A Key Similarity Between Snowden Leak and Panama Papers: Scandal Is What’s Been Legalized by Glenn Greenwald, April 4, 2016, The Intercept
Proving that certain behavior is “legal” does not prove that it is ethical or just. That’s because corrupted political systems, by definition, often protect and legalize exactly the behavior that is most unjust. Vital journalism does not only expose law breaking. It also highlights how corrupted political and legal systems can be co-opted by the most powerful in order to legally sanction atrocious and destructive behavior that serves their interests, typically with little or no public awareness that it’s been done.
In such cases, as Jaffer put it, “The deeper scandal is what’s legal, not what’s not.”
How offshore banking is costing Canada billions of dollars a year, An unprecedented leak of secretive offshore tax-haven data contains stunning new revelations about the diversion of wealth from government coffers to hidden bank accounts by Robert Cribb Foreign and Marco Chown Oved, April 4, 2016, Toronto Star
Much of this is perfectly legal. For some international business transactions, offshore company registration is a logical choice. And there are international laws and treaties facilitating the legal flow of money into tax-friendly jurisdictions.
But it comes at a tremendous cost to the public interest.
Currently, Canadians have declared $199 billion in offshore tax haven investments around the world, according to Statistics Canada.But experts say that figure is a small fraction of the Canadian offshore wealth that goes undeclared.
But that isn’t the best measure of legitimacy, said James Henry, former chief economist with the consulting firm McKinsey and now a fellow at Columbia University and Yale.
“Just because it’s legal doesn’t make it right. Slavery was legal. Child labour was legal,” Henry said. “There’s no social purpose whatsoever. It’s just the most outrageous fraud on the treasury. Why the people involved in this don’t think it’s wrong is a wonder to me.”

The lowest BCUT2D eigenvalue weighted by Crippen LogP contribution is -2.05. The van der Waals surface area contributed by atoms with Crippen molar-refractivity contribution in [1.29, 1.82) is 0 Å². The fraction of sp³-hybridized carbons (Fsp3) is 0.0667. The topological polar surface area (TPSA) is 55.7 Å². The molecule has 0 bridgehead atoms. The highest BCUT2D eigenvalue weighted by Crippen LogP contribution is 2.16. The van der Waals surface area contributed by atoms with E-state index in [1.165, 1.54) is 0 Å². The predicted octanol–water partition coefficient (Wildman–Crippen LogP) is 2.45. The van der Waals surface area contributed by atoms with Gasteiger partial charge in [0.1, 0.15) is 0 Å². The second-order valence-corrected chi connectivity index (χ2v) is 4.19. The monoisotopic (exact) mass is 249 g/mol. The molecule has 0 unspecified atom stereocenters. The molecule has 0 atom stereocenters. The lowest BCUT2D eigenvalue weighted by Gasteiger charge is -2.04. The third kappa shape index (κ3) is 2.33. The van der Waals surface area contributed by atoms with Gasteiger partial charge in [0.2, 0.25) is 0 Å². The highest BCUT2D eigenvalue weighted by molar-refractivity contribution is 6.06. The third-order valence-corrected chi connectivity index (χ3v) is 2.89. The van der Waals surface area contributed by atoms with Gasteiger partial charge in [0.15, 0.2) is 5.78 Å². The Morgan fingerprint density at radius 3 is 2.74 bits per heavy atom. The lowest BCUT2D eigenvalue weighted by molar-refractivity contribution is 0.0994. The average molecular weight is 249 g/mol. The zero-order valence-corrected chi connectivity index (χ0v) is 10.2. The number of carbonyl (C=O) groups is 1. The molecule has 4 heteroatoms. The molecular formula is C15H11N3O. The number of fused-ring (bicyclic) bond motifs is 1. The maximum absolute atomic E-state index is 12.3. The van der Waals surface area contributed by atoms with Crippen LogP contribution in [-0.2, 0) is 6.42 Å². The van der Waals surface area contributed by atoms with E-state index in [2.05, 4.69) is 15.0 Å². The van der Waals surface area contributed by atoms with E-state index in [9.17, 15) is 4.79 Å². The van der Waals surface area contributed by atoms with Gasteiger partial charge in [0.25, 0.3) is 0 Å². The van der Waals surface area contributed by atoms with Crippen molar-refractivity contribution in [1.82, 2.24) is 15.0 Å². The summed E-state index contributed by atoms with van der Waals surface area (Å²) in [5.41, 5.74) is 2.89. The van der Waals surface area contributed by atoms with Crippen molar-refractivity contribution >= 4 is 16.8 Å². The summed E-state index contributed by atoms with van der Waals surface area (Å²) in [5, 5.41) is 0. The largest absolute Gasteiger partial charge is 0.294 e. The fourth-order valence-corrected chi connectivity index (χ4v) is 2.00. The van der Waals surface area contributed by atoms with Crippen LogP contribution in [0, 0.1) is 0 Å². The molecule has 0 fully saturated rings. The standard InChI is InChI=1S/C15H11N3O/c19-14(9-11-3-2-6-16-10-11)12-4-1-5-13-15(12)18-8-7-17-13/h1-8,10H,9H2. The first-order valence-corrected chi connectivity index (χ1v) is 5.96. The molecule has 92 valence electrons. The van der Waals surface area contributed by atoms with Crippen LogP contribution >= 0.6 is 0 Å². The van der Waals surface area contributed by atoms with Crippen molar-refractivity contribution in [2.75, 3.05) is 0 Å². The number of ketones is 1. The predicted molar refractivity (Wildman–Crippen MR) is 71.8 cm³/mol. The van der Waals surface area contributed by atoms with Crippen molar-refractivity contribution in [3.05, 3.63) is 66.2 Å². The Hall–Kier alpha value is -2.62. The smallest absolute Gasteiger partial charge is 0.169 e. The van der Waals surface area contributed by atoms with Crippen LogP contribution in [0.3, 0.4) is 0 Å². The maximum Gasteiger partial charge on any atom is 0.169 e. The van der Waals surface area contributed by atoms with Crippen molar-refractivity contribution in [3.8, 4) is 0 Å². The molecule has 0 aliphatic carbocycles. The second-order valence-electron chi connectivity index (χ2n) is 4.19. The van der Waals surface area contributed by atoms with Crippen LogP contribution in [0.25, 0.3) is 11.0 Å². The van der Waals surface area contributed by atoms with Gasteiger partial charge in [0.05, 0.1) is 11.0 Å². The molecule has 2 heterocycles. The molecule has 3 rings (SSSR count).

For Canada that means lost billions each year to tax havens, says Murray Rankin, former finance critic for the NDP.
“(That is) money that we could use to support our frayed health care system or to provide services to our veterans or seniors — services Canadians rely on,” he said. “Every cent that isn’t paid by those people who put money offshore is money that you and I have to dig deeper with higher tax rates in order to keep schools and hospitals open.”
“We have a tax system that is totally unfair and incapable of being administered in any kind of a coherent fashion,” Allison Christians, chair in tax law at McGill University, said.
“Money goes wherever it wants and guess what? It wants to go where there is no tax.”
The government’s attempts to tinker with tax collection aimed at recovering Canadians’ offshore income amount to “tilting at windmills,” she says.
“We know we can’t succeed.”
Globally, governments are losing an estimated $190 billion each year to the problem.
In a written response to questions from the ICIJ and its media partners, Mossack Fonseca said it “does not foster or promote illegal acts. Your allegations that we provide shareholders with structures supposedly designed to hide the identity of the real owners are completely unsupported and false.”